Overall, we found inconclusive evidence that baseline vitamin D and calcium intakes modified the association between supplementation and risk of either depressive symptoms above the threshold level or antidepressant use (Table 4). We observed a statistically significant interaction between supplementation assignment and total vitamin D intake as related to the occurrence of depressive symptoms above the threshold level (P = 0.03) but not as related to antidepressant use. Supplementation was unrelated to risk of either outcome when we stratified the results by level of vitamin D intake from foods only, vitamin D intake from supplements only, or calcium intake.

Table 4.

Association of Calcium and Vitamin D Supplementation With Measures of Depression at Year 3, According to Vitamin D and Calcium Intake at Baseline, Women’s Health Initiative Calcium and Vitamin D Trial, 1995–2003

 Depressive Symptoms (Burnam Score ≥0.06) Use of Antidepressant Medication 
 No. of Cases Total No. ORa for Supplementation vs. Placebo 95% CI No. of Users Total No. ORa for Supplementation vs. Placebo 95% CI 
Total vitamin D intake, IU/dayb         
    <100 46 418 0.61 0.30, 1.22 350 4,965 0.89 0.68, 1.16 
    100–<200 49 487 2.84 1.38, 5.83 550 7,570 1.20 0.96, 1.49 
    200–<400 34 390 1.80 0.82, 3.97 509 6,382 0.96 0.76, 1.21 
    400–<600 53 520 0.91 0.49, 1.70 683 8,018 0.92 0.76, 1.13 
    ≥600 37 379 0.99 0.47, 2.05 574 6,468 1.09 0.87, 1.36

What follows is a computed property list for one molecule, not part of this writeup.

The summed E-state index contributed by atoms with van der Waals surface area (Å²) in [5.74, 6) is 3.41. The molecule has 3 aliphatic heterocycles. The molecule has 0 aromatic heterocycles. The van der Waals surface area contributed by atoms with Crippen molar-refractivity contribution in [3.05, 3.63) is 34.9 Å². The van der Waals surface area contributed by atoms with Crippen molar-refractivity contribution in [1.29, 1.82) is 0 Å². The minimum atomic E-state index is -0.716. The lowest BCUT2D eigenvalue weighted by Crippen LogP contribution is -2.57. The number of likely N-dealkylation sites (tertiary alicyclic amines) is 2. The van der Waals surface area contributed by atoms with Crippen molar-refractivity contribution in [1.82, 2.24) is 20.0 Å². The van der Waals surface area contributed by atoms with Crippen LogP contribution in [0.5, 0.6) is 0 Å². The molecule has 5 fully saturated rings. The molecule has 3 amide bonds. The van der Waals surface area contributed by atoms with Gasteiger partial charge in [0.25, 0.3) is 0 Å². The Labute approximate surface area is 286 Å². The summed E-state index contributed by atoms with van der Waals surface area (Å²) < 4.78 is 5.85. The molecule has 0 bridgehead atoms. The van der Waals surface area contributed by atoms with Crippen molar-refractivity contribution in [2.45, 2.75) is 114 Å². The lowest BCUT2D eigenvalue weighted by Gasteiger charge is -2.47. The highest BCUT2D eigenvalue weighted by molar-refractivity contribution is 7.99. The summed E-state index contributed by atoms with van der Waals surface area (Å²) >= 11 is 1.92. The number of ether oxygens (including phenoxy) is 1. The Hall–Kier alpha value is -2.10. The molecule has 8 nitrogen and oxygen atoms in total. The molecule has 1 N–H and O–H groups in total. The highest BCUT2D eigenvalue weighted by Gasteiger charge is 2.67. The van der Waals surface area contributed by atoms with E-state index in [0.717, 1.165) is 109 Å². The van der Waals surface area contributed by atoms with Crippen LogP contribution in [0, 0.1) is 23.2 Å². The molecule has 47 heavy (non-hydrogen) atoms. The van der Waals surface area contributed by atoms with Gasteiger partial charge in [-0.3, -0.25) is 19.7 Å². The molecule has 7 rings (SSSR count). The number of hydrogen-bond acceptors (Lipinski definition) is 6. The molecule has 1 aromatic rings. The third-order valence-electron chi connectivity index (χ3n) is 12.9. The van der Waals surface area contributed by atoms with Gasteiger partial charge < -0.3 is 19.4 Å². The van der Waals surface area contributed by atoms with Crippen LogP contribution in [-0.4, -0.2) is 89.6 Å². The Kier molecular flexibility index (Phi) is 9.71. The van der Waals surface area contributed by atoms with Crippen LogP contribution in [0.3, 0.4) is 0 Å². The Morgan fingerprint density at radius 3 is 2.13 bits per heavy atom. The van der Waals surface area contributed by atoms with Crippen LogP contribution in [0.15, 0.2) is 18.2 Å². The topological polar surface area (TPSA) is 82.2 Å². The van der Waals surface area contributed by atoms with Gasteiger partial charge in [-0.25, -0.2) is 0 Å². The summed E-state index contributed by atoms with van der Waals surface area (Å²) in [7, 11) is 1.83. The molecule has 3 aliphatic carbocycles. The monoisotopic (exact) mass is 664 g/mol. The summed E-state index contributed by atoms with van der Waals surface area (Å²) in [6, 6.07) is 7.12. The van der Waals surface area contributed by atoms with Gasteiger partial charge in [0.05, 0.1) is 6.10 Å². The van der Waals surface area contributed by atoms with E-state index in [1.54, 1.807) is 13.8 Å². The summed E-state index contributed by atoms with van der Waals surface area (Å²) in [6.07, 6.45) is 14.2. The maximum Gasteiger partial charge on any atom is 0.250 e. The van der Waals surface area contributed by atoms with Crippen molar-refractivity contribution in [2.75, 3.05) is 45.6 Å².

Pinteraction    0.03    0.32 
Dietary vitamin D intake, IU/day         
    <100 70 687 0.88 0.51, 1.52 668 8,989 0.91 0.75, 1.11 
    100–<200 76 876 1.46 0.87, 2.44 1,127 14,039 1.10 0.94, 1.28 
    200–<400 59 529 1.39 0.76, 2.53 725 8,782 0.96 0.79, 1.17 
    ≥400 14 102 0.99 0.29, 3.35 146 1,593 1.13 0.73, 1.76 
        Pinteraction    0.55    0.45 
Supplemental vitamin D intake, IU/day         
    None 127 1,201 1.38 0.91, 2.07 1,296 17,367 1.02 0.89, 1.18 
    <400 20 207 1.15 0.43, 3.11 272 3,383 1.04 0.76, 1.43 
    400–<800 68 733 1.04 0.61, 1.78 1,038 11,882 0.99 0.84, 1.17 
    ≥800 53 0.22 0.02, 2.63 60 771 0.86 0.44, 1.69 
        Pinteraction    0.48    0.96 
Total calcium intake, mg/dayb         
    <400 29 221 0.50 0.20, 1.24 146 2,358 0.87 0.58, 1.31 
    400–<800 65 655 1.76 0.98, 3.17 661 8,831 1.00 0.82, 1.22 
    800–<1,000 24 293 1.81 0.73, 4.48 403 4,682 1.24 0.96, 1.61 
    1,000–<1,200 19 244 1.16 0.43, 3.19 301 4,154 0.98 0.73, 1.32 
    ≥1,200 82 781 1.05 0.63, 1.73 1,155 13,378 0.97 0.83, 1.14 
        Pinteraction    0.18    0.52 
Dietary calcium intake, mg/day         
    <400 39 380 0.61 0.29, 1.29 318 4,429 0.94 0.71, 1.25 
    400–<800 96 932 1.28 0.80, 2.04 1,098 14,298 0.98 0.84, 1.14 
    800–<1,000 24 328 2.57 1.01, 6.55 450 5,448 1.15 0.90, 1.47 
    1,000–<1,200 24 231 1.03 0.41, 2.60 270 3,526 1.26 0.92, 1.73